Chungking’s menu sits on a pedestal outside their Burwood restaurant, and while novices like us will peruse it from the outside, likely making a plan or two for what to order before going in, all bets are off once one is actually inside. The walk from the front door to the dining table often provides us with a chance to see a selection of what’s good and popular at a restaurant, and on this particular walk we saw no less than 6 tables (around half of the diners) eating the same thing.
The specialty of the house was the Charcoal Barramundi. There is a choice between frozen and live barramundi, as well as a choice between other barramundi and other fish, including Murray cod. We had a live barramundi, which meant that the dish started at around $50. There was a choice of soup base, and being spice wimps we chose a mildly spicy garlic base. We thought that this would be the end of it, until our waitress told us that we needed to select three additional items at additional cost. We chose the fried tofu, some glass-style noodles, and baby bok choy each at an additional cost of around $5.
Luckily, this dish was actually quite good. The barramundi came butterflied, a bit fried and crusted on top with salt and pepper flavouring. It was supported by a bed of noodles, tofu, and baby bok choy as specified, keeping it crisp and preventing sogginess as we ate. I would probably do this again, but with a frozen dead barramundi rather than a live and then dead barramundi.
This lamb stew hotpot (I want to say, $32?) was the other dish that we got. Looking around the room as we left we found that other tables of two diners essentially just had the charcoal fish and nothing else. That would’ve been the right thing to do. The wrong thing to do was to order this dish as well. It wasn’t even really special. Might’ve been better with some rice.
It was tricky finding a table anywhere at no notice on our first night in Melbourne, and Lover on Chapel St (the same street where I accidentally bit my partner’s finger at a hot dog restaurant, the now closed Massive Wieners, in 2017) was essentially one of our only options.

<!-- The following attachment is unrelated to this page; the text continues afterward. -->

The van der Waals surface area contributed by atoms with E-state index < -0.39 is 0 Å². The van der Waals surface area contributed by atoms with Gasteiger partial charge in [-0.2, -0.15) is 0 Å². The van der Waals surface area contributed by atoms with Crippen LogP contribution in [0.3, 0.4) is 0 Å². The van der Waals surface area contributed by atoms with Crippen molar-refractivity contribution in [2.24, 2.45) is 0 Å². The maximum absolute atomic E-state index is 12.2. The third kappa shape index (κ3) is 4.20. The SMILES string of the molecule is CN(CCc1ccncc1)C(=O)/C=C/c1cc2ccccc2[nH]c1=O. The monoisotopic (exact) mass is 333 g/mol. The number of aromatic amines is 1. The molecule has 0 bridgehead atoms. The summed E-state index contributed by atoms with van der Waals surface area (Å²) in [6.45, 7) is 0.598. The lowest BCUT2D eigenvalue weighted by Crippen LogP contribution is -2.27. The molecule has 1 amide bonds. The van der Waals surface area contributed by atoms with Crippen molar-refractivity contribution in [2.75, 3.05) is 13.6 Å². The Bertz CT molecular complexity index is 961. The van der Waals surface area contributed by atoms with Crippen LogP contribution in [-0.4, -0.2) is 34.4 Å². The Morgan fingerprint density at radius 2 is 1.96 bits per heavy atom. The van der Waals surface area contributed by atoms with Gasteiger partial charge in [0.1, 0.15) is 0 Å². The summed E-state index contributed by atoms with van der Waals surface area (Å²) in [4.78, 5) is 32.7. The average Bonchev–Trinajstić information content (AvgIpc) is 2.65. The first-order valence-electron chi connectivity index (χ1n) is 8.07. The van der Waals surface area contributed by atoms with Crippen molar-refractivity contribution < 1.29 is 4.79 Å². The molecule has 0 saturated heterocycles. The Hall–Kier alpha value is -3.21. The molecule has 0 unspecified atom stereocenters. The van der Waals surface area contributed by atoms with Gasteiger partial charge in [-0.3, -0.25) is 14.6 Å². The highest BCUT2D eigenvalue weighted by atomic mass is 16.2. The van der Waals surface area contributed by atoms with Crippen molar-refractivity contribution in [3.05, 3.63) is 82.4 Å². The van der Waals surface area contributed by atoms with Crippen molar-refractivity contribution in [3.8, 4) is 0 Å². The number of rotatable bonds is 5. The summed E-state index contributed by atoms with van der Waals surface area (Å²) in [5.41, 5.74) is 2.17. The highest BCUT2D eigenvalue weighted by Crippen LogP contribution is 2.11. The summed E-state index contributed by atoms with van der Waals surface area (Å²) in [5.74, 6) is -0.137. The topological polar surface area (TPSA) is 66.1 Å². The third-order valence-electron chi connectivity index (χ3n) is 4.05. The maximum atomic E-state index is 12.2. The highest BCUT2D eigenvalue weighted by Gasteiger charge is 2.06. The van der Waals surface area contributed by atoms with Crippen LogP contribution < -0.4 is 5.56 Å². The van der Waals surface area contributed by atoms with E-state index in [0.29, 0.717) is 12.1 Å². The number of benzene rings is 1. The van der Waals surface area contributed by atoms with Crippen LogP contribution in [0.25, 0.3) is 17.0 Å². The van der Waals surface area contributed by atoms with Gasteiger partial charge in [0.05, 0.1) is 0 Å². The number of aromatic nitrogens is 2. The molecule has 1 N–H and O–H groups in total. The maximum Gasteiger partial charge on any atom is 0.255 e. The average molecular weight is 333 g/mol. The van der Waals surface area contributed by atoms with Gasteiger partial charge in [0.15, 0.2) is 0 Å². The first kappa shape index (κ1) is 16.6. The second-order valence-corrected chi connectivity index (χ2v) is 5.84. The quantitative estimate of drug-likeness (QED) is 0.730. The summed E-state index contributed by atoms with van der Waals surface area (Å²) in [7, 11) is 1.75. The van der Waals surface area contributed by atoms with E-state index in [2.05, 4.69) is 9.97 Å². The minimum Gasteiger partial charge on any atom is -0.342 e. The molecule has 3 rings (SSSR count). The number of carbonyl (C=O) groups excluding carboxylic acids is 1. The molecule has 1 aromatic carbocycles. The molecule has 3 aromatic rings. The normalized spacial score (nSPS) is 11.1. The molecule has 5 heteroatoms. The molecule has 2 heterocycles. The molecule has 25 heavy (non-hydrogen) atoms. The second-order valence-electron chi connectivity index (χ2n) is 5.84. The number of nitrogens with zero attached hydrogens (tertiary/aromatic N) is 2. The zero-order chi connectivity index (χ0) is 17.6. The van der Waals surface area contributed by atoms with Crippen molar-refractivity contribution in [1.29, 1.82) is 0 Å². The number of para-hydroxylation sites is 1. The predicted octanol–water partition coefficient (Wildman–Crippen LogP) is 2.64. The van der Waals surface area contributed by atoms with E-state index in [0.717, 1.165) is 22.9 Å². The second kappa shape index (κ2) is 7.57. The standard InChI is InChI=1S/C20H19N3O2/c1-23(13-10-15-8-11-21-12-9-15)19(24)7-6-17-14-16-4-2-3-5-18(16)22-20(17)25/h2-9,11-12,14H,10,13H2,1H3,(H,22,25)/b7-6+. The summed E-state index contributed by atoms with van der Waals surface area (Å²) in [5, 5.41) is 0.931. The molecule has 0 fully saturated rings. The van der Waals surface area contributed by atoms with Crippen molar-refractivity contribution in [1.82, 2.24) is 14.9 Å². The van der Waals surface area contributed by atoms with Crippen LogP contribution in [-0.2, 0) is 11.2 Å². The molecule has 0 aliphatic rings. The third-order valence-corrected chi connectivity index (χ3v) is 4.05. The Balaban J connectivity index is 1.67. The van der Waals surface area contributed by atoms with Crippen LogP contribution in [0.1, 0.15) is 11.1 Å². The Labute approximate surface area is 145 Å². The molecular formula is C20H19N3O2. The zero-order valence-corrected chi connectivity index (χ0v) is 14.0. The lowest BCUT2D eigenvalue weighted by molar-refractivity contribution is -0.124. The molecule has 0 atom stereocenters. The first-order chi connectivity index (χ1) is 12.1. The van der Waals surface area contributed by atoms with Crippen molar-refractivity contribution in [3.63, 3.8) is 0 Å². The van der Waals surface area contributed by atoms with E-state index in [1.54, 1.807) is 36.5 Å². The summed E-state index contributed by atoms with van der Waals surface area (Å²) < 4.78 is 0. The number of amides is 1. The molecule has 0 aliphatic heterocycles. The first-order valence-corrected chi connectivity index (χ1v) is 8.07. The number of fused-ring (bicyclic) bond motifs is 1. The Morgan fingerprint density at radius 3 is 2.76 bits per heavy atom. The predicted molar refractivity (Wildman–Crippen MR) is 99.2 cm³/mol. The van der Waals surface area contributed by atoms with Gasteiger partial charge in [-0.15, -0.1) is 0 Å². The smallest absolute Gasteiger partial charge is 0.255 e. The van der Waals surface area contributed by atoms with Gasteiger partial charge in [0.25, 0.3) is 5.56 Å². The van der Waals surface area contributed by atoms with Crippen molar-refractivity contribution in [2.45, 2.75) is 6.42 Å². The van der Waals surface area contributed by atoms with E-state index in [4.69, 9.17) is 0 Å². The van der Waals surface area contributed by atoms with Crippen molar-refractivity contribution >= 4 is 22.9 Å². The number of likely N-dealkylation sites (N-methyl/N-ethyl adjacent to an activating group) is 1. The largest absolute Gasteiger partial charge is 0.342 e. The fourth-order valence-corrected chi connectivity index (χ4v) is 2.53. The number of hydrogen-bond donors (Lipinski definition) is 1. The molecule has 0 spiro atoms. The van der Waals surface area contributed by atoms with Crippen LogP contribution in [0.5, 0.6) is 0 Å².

I had this meal in a par-cooked state having been awake the previous 36 hours working an intensive care night shift, travelling interstate and sleep-watching through an Aaron Chen comedy gig (my apologies to Mr Chen who, if his set is to believed, lives in the same inner-South-West suburb as me), so I can’t make any real promises about the reproducibility of my findings, and your mileage may vary depending on your level of consciousness.
These fried sweet corn ($10) riblets were great and well priced. The corn was buttery, moist, and well flavoured with lime and chilli, with the chipotle mayo was a good dip pairing. I have only good thoughts about this.
The albacore tuna skewers ($12) were less fantastic, though I think that may be due to the raw fish used rather than any fault of the restaurant itself. I found the albacore tuna to have an unfortunately starchy quality, which perhaps betrays my preference for bluefin in all uses of the fish. The sauce was however sweet and good.
These beef rump skewers ($14) were quite good. The meat was both juicy and tender with minimal charring on the outside, and the apple salad was crisp, fresh, and delicious. The red sauce that this was served alongside was very spicy and fruity, and while it was nice I would’ve been equally happy without it (this opinion may have been different if I had had more than one skewer to myself).
This is the beef crudo ($24) with cured egg yolk and masa. The beef of this beef was cut into huge chunks, which made it a bit weird as I felt like I had to work hard and chew to be rewarded with the flavour inside (which was good). The masa corn chips were very good, extremely thick and well flavoured. They had top tier structural integrity, with crispiness that lasted throughout the duration of the dish, and even though they were designed as a vessel for the meat, they clearly transcended this simple task.
This barramundi ($38) that’s since left the menu was our only main and final course of the night. This was a relatively large piece of barramundi, pan-seared in the traditional sense with a too-hard crispy skin that I thought detracted from the experience. That said, I very much enjoyed the flavour of the cream that the fish was served upon, as well as that of the fried streaks of allium with their strong umami taste and the combination of these flavours with the fish’s flesh. The leek I felt was a bit overplayed, used as a vegetable rather than a condiment, and I feel that all but the world’s greatest leek fans would feel too leaked out by the end of this dish.
This is either the Call Me Maybe ($24) or Melony ($22). I don’t know. I don’t really drink any more.
OVERALL THOUGHTS Pretty good, honestly. Some things were better than others, and by the time this is published all of the things I didn’t like have fallen off their menu and replaced by unknowns, while the things that I liked have remained. Perhaps the next iteration will be even better!